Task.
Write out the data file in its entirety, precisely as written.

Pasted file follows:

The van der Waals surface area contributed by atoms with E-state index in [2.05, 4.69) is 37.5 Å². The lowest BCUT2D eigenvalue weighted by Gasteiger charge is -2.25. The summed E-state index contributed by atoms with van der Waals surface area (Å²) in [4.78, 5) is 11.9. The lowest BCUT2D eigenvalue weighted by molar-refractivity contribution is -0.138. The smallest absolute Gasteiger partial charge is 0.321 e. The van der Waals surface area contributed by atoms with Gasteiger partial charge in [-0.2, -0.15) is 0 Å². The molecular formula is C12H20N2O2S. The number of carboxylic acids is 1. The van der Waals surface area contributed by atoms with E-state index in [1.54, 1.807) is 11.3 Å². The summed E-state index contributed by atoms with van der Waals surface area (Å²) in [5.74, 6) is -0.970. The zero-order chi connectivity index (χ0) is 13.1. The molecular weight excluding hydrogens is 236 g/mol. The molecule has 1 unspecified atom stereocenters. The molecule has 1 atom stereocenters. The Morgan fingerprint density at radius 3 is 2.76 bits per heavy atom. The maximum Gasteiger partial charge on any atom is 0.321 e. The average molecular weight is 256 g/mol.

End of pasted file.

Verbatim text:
The van der Waals surface area contributed by atoms with E-state index in [2.05, 4.69) is 37.5 Å². The lowest BCUT2D eigenvalue weighted by Gasteiger charge is -2.25. The summed E-state index contributed by atoms with van der Waals surface area (Å²) in [4.78, 5) is 11.9. The lowest BCUT2D eigenvalue weighted by molar-refractivity contribution is -0.138. The smallest absolute Gasteiger partial charge is 0.321 e. The van der Waals surface area contributed by atoms with Gasteiger partial charge in [-0.2, -0.15) is 0 Å². The molecular formula is C12H20N2O2S. The number of carboxylic acids is 1. The van der Waals surface area contributed by atoms with E-state index in [1.54, 1.807) is 11.3 Å². The summed E-state index contributed by atoms with van der Waals surface area (Å²) in [5.74, 6) is -0.970. The zero-order chi connectivity index (χ0) is 13.1. The molecular weight excluding hydrogens is 236 g/mol. The molecule has 1 unspecified atom stereocenters. The molecule has 1 atom stereocenters. The Morgan fingerprint density at radius 3 is 2.76 bits per heavy atom. The maximum Gasteiger partial charge on any atom is 0.321 e. The average molecular weight is 256 g/mol.